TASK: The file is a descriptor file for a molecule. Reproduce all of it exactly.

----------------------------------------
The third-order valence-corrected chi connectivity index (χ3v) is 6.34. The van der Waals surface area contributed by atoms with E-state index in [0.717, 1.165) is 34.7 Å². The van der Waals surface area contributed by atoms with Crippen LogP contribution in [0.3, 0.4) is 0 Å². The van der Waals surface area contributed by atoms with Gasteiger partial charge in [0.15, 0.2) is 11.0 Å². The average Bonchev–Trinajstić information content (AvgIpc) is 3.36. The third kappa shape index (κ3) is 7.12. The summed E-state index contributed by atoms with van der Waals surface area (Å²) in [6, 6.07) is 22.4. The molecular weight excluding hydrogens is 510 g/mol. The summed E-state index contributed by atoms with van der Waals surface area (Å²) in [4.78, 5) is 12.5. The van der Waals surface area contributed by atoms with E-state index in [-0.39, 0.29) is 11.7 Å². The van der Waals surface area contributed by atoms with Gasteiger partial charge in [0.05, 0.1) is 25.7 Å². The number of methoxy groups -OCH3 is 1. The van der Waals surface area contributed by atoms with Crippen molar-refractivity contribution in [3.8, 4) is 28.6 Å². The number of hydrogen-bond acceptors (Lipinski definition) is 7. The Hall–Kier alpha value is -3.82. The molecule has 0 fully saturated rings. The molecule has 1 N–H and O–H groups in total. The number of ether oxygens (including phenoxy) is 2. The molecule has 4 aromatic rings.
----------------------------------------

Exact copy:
The third-order valence-corrected chi connectivity index (χ3v) is 6.34. The van der Waals surface area contributed by atoms with E-state index in [0.717, 1.165) is 34.7 Å². The van der Waals surface area contributed by atoms with Crippen LogP contribution in [0.3, 0.4) is 0 Å². The van der Waals surface area contributed by atoms with Gasteiger partial charge in [0.15, 0.2) is 11.0 Å². The average Bonchev–Trinajstić information content (AvgIpc) is 3.36. The third kappa shape index (κ3) is 7.12. The summed E-state index contributed by atoms with van der Waals surface area (Å²) in [6, 6.07) is 22.4. The molecular weight excluding hydrogens is 510 g/mol. The summed E-state index contributed by atoms with van der Waals surface area (Å²) in [4.78, 5) is 12.5. The van der Waals surface area contributed by atoms with E-state index in [-0.39, 0.29) is 11.7 Å². The van der Waals surface area contributed by atoms with Gasteiger partial charge in [0.05, 0.1) is 25.7 Å². The number of methoxy groups -OCH3 is 1. The van der Waals surface area contributed by atoms with Crippen molar-refractivity contribution in [3.8, 4) is 28.6 Å². The number of hydrogen-bond acceptors (Lipinski definition) is 7. The Hall–Kier alpha value is -3.82. The molecule has 0 fully saturated rings. The molecule has 1 N–H and O–H groups in total. The number of ether oxygens (including phenoxy) is 2. The molecule has 4 aromatic rings.